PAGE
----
Defective signaling or repair of DNA double-strand breaks has been associated with developmental defects and human diseases. The E3 ligase RING finger 168 (RNF168), mutated in the human radiosensitivity, immunodeficiency, dysmorphic features, and learning difficulties syndrome, was shown to ubiquitylate H2A-type histones, and this ubiquitylation was proposed to facilitate the recruitment of p53-binding protein 1 (53BP1) to the sites of DNA double-strand breaks. In contrast to more upstream proteins signaling DNA double-strand breaks (e.g., RNF8), deficiency of RNF168 fully prevents both the initial recruitment to and retention of 53BP1 at sites of DNA damage; however, the mechanism for this difference has remained unclear. Here, we identify mechanisms that regulate 53BP1 recruitment to the sites of DNA double-strand breaks and provide evidence that RNF168 plays a central role in the regulation of 53BP1 functions. RNF168 mediates K63-linked ubiquitylation of 53BP1 which is required for the initial recruitment of 53BP1 to sites of DNA double-strand breaks and for its function in DNA damage repair, checkpoint activation, and genomic integrity. Our findings highlight the multistep roles of RNF168 in signaling DNA damage.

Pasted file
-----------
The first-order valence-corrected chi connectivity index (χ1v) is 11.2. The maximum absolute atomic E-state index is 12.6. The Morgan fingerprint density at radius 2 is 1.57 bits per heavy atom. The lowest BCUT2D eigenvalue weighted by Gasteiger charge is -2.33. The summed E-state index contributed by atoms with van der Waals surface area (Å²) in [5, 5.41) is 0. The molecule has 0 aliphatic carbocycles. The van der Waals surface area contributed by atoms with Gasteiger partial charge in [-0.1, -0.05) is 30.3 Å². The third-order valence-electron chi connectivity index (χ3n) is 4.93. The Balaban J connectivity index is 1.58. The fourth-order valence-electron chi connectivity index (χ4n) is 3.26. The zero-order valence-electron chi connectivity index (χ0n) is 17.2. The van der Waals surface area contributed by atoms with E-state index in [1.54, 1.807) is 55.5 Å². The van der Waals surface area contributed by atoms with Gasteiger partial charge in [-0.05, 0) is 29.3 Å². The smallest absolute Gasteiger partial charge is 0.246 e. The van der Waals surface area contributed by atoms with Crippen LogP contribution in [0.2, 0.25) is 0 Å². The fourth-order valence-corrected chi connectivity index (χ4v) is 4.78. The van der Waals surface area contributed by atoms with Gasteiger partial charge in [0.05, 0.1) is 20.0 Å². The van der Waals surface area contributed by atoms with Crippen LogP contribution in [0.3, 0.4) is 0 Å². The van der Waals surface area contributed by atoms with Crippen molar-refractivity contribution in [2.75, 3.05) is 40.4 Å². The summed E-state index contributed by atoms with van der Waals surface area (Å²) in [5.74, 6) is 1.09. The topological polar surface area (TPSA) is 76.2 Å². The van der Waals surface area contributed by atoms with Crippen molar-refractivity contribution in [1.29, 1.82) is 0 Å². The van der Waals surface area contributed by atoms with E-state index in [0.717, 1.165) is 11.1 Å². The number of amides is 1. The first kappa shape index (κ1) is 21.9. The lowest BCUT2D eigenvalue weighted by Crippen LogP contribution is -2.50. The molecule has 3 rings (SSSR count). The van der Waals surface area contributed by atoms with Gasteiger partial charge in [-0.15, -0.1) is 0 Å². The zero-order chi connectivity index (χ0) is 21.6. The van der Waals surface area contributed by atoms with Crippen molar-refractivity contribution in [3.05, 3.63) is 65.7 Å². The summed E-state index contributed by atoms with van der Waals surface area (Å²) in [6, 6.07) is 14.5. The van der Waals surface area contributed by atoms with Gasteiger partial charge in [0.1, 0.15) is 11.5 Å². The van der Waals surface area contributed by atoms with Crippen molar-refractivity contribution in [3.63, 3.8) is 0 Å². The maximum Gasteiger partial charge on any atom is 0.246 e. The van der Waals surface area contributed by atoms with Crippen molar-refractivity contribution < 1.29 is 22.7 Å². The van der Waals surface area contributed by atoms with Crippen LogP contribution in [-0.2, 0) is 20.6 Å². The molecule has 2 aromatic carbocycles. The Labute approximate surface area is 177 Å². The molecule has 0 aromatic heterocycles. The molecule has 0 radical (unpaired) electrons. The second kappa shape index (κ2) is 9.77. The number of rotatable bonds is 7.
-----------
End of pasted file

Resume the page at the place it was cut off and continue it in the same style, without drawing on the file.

Keywords: G2/M checkpoint; HR repair pathways; NHEJ repair pathway; ubiquitin.